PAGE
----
Cheap imported hit-miss engine

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DJoksch

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I bought one of these cheap hit-miss engines from China for fun. Water from the hopper leaks around the pressed in cylinder as it runs. The piston rod bounces from side to side on the crank shaft. Kinda rattles, but it runs and the problems can be corrected. For the price I can’t complain.
 
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iamross04

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Carbureted hit and miss engines have very low efficiency. All those revolutions sucking in air and fuel without producing work are just about the worst thing you can do for efficiency. I too purchased one from Alibaba, by far it has not troubled me yet, but who knows.
 

GreenTwin

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I saw a discussion about this or a similar engine, perhaps somewhere on this forum.
Passions seem to run high about whether these engines are a good or bad thing.

I think it boils down to: If you like it, it is a good thing.
And if others don't like it, it is a bad thing, but a bad thing to them, not you.

I considered purchasing one, since they seem to run right out of the box, but I know if I ever bought a ready-made hit-and-miss engine (used or new), then I would get lazy and never build my own.

I am working on a scaled Galloway 7 hp, and while many have said "that model is already offered in several scales", I have not seen a casting kit that is true to the original engine in every way, and thus the reason I am going to cast my own.

I see more and more of this style of engine (ready-to-run) in various horizontal and vetical configurations, and for someone who does not have any machine tools, and does not want to purchase machine tools, this is one way to get into the hobby, and infinitely cheaper than purchasing a mill, lathe and tooling (depending on how many engines you buy I guess).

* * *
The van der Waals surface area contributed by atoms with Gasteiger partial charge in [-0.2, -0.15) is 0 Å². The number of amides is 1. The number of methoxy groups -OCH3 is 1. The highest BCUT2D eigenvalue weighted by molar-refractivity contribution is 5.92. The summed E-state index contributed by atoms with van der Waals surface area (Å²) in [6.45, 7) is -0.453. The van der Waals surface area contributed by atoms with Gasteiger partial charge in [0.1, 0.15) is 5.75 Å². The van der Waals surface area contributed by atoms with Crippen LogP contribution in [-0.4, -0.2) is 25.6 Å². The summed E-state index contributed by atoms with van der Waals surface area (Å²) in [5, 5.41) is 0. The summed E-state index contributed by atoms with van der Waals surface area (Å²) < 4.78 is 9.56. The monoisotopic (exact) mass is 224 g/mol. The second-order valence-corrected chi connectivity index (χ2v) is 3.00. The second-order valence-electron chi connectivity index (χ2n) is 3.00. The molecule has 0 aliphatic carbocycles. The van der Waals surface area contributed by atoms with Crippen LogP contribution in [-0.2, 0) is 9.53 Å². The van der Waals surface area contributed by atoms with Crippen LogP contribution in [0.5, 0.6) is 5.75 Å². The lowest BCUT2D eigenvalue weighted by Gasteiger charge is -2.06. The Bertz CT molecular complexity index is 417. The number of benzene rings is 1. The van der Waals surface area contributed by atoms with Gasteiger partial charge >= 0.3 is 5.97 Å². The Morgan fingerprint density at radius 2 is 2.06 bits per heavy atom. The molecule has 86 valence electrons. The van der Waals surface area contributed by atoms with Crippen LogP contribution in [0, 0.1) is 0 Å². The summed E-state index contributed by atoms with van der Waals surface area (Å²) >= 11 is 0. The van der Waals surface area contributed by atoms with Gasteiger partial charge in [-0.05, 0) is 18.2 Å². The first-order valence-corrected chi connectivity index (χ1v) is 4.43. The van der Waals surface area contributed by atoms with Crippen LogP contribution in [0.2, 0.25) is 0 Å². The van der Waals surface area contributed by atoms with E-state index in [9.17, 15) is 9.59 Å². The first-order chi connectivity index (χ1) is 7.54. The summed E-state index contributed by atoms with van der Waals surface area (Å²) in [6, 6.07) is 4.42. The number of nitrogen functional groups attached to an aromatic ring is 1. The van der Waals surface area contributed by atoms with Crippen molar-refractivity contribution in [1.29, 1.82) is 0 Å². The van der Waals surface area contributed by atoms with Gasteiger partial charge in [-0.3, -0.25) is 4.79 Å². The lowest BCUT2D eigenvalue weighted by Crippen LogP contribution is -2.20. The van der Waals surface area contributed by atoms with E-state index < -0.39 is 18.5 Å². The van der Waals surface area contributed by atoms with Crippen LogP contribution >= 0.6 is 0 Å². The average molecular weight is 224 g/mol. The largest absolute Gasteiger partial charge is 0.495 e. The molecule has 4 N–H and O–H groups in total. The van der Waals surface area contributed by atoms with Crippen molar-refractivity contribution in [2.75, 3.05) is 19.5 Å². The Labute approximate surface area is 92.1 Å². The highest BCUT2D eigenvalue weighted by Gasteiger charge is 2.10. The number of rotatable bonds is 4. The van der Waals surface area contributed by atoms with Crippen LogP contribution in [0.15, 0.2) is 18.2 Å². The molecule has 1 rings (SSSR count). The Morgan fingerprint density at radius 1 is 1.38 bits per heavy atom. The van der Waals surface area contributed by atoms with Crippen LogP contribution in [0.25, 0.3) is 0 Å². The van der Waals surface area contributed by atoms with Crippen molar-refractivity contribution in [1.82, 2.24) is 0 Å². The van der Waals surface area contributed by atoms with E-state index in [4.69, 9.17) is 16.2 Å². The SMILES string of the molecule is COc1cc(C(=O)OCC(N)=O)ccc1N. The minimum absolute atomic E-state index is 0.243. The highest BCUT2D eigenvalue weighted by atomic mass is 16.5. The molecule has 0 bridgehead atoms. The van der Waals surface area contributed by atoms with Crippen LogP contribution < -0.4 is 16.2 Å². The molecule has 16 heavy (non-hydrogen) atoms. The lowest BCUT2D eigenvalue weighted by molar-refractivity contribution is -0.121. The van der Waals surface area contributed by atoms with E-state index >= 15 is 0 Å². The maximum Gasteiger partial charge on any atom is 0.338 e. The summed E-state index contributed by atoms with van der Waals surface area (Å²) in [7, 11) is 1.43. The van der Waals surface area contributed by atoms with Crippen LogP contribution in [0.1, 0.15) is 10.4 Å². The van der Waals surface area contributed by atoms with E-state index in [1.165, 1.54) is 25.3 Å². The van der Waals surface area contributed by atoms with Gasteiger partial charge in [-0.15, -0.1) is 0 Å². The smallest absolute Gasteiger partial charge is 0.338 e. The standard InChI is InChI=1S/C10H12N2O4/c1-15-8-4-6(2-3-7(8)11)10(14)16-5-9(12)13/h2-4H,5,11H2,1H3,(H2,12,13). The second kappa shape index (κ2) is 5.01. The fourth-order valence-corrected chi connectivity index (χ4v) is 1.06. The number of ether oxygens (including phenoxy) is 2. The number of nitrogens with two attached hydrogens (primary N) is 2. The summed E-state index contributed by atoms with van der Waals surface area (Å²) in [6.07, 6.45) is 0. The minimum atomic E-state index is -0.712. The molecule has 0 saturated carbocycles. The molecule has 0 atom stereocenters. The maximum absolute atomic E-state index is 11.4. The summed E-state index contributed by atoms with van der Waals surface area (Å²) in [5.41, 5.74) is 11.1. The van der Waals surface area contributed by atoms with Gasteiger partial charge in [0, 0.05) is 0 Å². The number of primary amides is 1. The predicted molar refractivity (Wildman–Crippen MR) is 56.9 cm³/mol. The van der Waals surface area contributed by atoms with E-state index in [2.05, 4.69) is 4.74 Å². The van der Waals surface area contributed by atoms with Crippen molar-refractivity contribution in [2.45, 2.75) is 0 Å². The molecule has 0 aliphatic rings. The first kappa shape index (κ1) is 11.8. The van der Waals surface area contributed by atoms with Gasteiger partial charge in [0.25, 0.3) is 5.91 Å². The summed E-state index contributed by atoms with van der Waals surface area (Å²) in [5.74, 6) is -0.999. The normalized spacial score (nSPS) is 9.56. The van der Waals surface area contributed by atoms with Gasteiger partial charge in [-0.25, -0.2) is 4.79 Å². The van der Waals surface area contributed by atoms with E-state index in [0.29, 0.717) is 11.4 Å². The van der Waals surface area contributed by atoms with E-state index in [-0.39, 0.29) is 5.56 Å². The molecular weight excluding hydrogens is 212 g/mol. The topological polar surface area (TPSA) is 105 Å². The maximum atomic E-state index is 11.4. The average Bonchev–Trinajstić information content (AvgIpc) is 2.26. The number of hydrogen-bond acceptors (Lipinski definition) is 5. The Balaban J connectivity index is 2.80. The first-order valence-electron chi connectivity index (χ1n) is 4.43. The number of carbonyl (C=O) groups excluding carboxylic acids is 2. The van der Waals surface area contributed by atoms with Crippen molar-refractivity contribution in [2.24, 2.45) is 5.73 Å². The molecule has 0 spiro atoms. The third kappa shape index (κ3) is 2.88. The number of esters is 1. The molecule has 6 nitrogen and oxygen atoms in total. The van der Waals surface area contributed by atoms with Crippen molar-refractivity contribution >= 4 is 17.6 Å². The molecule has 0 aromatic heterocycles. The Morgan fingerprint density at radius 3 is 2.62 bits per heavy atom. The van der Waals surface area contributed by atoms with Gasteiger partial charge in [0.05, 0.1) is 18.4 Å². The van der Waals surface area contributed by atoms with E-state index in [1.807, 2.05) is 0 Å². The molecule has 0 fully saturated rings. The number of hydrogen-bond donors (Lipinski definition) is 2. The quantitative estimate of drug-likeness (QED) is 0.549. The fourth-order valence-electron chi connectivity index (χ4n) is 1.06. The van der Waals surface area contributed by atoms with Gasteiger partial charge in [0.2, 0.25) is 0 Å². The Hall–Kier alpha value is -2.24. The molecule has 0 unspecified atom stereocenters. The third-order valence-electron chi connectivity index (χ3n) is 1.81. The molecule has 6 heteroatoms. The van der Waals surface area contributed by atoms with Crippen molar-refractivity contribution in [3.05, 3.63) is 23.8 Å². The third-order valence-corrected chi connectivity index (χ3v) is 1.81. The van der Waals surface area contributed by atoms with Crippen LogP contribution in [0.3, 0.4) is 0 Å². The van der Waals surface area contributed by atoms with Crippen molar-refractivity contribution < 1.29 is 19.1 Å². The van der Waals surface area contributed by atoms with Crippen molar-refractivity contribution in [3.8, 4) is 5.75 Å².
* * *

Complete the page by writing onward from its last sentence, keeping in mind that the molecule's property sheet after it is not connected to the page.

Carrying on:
I wish they were cast and sold locally though; that would be nice.
Our technology seems be getting exported elsewhere, and all the manufactured goods have to be imported; not really a good situation in my opinion.

.
 

James Barker

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I purchased one and am pleased with it although some of the tolerances are a bit too loose for my taste, it runs like a treat. I have taken it completely apart and have devised ways of tightening the running clearances. These models are good entry level items that will provide hours of enjoyment. My opinion is this, if it does not meet ones specs or expectations, fix it or sell it off to someone better suited to fix the shortcomings. Their cost is quite appealing.

BC1
Jim
 

scottyp

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I have been flying RC planes less and less so I sold some extra stuff and had a few bucks burning a hole in my pocket. I was surprised to see all of the copied homebuilt engines being sold on bang, ali and the like. I ordered the kerz version and it is what it is, but really runs well. I wasn’t expecting a super precision machine but I think it is a bit loose to make it easy to make and easy for people the get it running. I mainly bought it to see and learn the ways of hit and miss engines and I’ve enjoyed tuning on it and getting it to run nice and slowly. I haven’t taken a kerzlel off of my long list of projects.
 

GreenTwin

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I have been flying RC planes less and less so I sold some extra stuff and had a few bucks burning a hole in my pocket. I was surprised to see all of the copied homebuilt engines being sold on bang, ali and the like. I ordered the kerz version and it is what it is, but really runs well. I wasn’t expecting a super precision machine but I think it is a bit loose to make it easy to make and easy for people the get it running. I mainly bought it to see and learn the ways of hit and miss engines and I’ve enjoyed tuning on it and getting it to run nice and slowly. I haven’t taken a kerzlel off of my long list of projects.
That was one of my thoughts, ie: buy a ready-made engine just to get my feet wet with an IC engine before I started trying to built one.

Seems like I have seen a video of this type of engine being built, but I can't recall if it was CNC, or not.
My guess is CNC.
There was a table full of them, and a woman was doing something to each block.